AskDefine | Define Schiller

Dictionary Definition

Schiller n : German romantic writer (1759-1805) [syn: Johann Christoph Friedrich von Schiller]

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Proper noun

  1. A German surname

Extensive Definition

Johann Christoph Friedrich von Schiller [johan/joːhan krɪstɔf friːtʁɪç fɔn ʃɪləʁ/ʃɪlɐ] (November 10, 1759May 9, 1805) was a German poet, philosopher, historian, and dramatist. During the last few years of his life (1788–1805), Schiller struck up a productive, if complicated, friendship with already famous and influential Johann Wolfgang Goethe, with whom he greatly discussed issues concerning aesthetics, encouraging Goethe to finish works he left merely as sketches; this thereby gave way to a period now referred to as Weimar Classicism. They also worked together on Die Xenien (The Xenies), a collection of short but harshly satiric poems in which both Schiller and Goethe verbally attacked those persons they perceived to be enemies of their aesthetic agenda.


While at the Karlsschule, Schiller read Rousseau and Goethe and discussed Classical ideals with his classmates. At school, he wrote his first play, Die Räuber (The Robbers), which dramatizes the conflict between two aristocratic brothers: the elder, Karl Moor, leads a group of rebellious students into the Bohemian forest where they become Robin Hood-like bandits, while Franz Moor, the younger brother schemes to inherit his father's considerable estate. The play's critique of social corruption and its affirmation of proto-revolutionary republican ideals astounded the original audience, and made Schiller an overnight sensation. Later, Schiller would be made an honorary member of the French Republic because of this play.
In 1780, he obtained a post as regimental doctor in Stuttgart, a job he disliked.
Following the remarkable performance of Die Räuber in Mannheim, in 1781, he was arrested and forbidden by Karl Eugen himself from publishing any further works. He fled Stuttgart, in 1783, coming via Leipzig and Dresden to Weimar, in 1787. In 1789, he was appointed professor of History and Philosophy in Jena, where he wrote only historical works. He returned to Weimar, in 1799, where Goethe convinced him to return to playwriting. He and Goethe founded the Weimar Theater which became the leading theater in Germany, leading to a dramatic renaissance. He remained in Weimar, Saxe-Weimar until his death at 45 from tuberculosis.
The coffin containing Schiller's skeleton is in Weimarer Fürstengruft (Weimar's Ducal Vault), the burial place of Houses of Grand Dukes (großherzoglichen Hauses) of Saxe-Weimar-Eisenach in the Historical Cemetery of Weimar. On 3 May 2008 it was announced that the DNA tests have shown that the skull of this skeleton is not Schiller's. The similarity between this skull and the extant death-mask as well as portraits of Schiller had led many experts to believe that the skull were Schiller's.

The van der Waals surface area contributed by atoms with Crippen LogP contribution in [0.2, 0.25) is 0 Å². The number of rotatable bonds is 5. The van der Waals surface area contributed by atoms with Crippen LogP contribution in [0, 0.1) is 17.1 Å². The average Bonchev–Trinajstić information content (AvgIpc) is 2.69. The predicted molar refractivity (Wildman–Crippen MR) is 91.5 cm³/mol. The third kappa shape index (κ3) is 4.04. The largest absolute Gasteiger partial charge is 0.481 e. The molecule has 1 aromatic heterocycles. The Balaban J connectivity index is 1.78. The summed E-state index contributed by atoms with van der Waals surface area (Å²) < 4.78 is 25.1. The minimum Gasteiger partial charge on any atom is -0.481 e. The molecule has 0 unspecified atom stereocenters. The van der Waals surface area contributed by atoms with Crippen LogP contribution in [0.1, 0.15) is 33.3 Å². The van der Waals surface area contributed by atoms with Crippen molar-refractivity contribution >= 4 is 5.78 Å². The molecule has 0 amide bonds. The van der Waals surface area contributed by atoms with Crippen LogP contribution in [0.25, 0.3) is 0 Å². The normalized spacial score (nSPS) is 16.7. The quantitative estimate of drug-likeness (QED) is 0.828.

Some Freemasons speculate that Schiller was a Freemason, but this has not been proven.
In 1787, in his tenth letter about Don Carlos Schiller wrote:
“I am neither Illuminati nor Mason, but if the fraternization has a moral purpose in common with one another, and if this purpose for the human society is the most important, ...”
In a letter from 1829, two Freemasons from Rudolstadt complain about the dissolving of their Lodge Günther zum stehenden Löwen that was honoured by the initiation of Schiller. According to Schiller's great-grandson Alexander von Gleichen-Rußwurm, Schiller was brought to the Lodge by Wilhelm Heinrich Karl von Gleichen-Rußwurm, but no membership document exists. Giuseppe Verdi's opera Luisa Miller is based on this play.
  • Don Carlos: This play marks Schiller's entrée into historical drama. Very loosely based on the events surrounding the real Don Carlos of Spain, Schiller's Don Carlos is another republican figure--he attempts to free Flanders from the despotic grip of his father, King Phillip. The Marquis Posa's famous speech to the king proclaims Schiller's belief in personal freedom and democracy.
  • The Wallenstein Trilogy: These plays follow the fortunes of the treacherous commander Albrecht von Wallenstein during the Thirty Years' War.
  • Mary Stuart (Maria Stuart): This "revisionist" history of the Scottish queen who was Elizabeth I's rival makes of Mary Stuart a tragic heroine, misunderstood, and used by ruthless politicians, including and especially, Elizabeth herself.
  • The Maid of Orleans (Die Jungfrau von Orleans):
  • The Bride of Messina (Die Braut von Messina):
  • William Tell (Wilhelm Tell):